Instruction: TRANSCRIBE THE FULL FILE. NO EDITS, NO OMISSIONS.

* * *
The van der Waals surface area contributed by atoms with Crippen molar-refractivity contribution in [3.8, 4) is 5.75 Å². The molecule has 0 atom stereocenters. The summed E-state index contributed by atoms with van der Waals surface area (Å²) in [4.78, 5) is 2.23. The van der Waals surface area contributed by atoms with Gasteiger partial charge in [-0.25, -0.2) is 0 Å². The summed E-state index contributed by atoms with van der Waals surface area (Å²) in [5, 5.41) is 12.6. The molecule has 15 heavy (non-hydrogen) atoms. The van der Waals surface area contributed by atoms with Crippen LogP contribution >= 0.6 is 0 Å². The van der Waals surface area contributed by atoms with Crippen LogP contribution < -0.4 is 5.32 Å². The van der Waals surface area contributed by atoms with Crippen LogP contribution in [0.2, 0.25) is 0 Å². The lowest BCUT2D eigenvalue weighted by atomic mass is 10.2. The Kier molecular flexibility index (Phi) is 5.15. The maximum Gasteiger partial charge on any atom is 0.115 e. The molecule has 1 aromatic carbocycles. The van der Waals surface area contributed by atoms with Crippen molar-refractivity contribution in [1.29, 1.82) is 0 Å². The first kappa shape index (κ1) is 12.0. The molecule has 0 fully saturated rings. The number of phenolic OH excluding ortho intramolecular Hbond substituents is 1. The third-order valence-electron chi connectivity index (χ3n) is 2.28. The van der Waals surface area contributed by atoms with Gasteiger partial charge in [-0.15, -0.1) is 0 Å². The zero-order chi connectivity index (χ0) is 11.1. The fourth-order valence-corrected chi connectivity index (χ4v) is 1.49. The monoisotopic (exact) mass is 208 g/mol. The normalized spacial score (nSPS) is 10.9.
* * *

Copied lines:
The van der Waals surface area contributed by atoms with Crippen molar-refractivity contribution in [3.8, 4) is 5.75 Å². The molecule has 0 atom stereocenters. The summed E-state index contributed by atoms with van der Waals surface area (Å²) in [4.78, 5) is 2.23. The van der Waals surface area contributed by atoms with Gasteiger partial charge in [-0.25, -0.2) is 0 Å². The summed E-state index contributed by atoms with van der Waals surface area (Å²) in [5, 5.41) is 12.6. The molecule has 15 heavy (non-hydrogen) atoms. The van der Waals surface area contributed by atoms with Crippen LogP contribution >= 0.6 is 0 Å². The van der Waals surface area contributed by atoms with Crippen LogP contribution < -0.4 is 5.32 Å². The van der Waals surface area contributed by atoms with Crippen LogP contribution in [0.2, 0.25) is 0 Å². The lowest BCUT2D eigenvalue weighted by atomic mass is 10.2. The Kier molecular flexibility index (Phi) is 5.15. The maximum Gasteiger partial charge on any atom is 0.115 e. The molecule has 1 aromatic carbocycles. The van der Waals surface area contributed by atoms with Crippen molar-refractivity contribution in [1.29, 1.82) is 0 Å². The first kappa shape index (κ1) is 12.0. The molecule has 0 fully saturated rings. The number of phenolic OH excluding ortho intramolecular Hbond substituents is 1. The third-order valence-electron chi connectivity index (χ3n) is 2.28. The van der Waals surface area contributed by atoms with Gasteiger partial charge in [-0.15, -0.1) is 0 Å². The zero-order chi connectivity index (χ0) is 11.1. The fourth-order valence-corrected chi connectivity index (χ4v) is 1.49. The monoisotopic (exact) mass is 208 g/mol. The normalized spacial score (nSPS) is 10.9.